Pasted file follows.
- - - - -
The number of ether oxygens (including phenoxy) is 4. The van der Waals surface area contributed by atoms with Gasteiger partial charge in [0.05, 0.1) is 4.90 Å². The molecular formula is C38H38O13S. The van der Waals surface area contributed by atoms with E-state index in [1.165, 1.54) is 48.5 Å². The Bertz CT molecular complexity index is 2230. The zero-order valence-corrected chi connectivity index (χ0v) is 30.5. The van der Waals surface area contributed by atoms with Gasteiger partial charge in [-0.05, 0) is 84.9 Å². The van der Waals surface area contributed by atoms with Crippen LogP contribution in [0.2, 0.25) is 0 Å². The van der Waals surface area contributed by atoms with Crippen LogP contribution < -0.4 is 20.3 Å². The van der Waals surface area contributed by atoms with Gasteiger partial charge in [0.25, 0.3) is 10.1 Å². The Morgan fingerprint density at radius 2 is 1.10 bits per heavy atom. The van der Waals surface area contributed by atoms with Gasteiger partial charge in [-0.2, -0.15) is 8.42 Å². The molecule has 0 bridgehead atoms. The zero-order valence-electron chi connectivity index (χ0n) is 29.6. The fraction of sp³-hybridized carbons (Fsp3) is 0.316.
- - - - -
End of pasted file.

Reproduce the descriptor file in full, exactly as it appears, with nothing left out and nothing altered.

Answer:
The number of ether oxygens (including phenoxy) is 4. The van der Waals surface area contributed by atoms with Gasteiger partial charge in [0.05, 0.1) is 4.90 Å². The molecular formula is C38H38O13S. The van der Waals surface area contributed by atoms with E-state index in [1.165, 1.54) is 48.5 Å². The Bertz CT molecular complexity index is 2230. The zero-order valence-corrected chi connectivity index (χ0v) is 30.5. The van der Waals surface area contributed by atoms with Gasteiger partial charge in [-0.05, 0) is 84.9 Å². The van der Waals surface area contributed by atoms with Crippen LogP contribution in [0.2, 0.25) is 0 Å². The van der Waals surface area contributed by atoms with Crippen LogP contribution < -0.4 is 20.3 Å². The van der Waals surface area contributed by atoms with Gasteiger partial charge in [0.25, 0.3) is 10.1 Å². The Morgan fingerprint density at radius 2 is 1.10 bits per heavy atom. The van der Waals surface area contributed by atoms with Gasteiger partial charge in [-0.2, -0.15) is 8.42 Å². The molecule has 0 bridgehead atoms. The zero-order valence-electron chi connectivity index (χ0n) is 29.6. The fraction of sp³-hybridized carbons (Fsp3) is 0.316.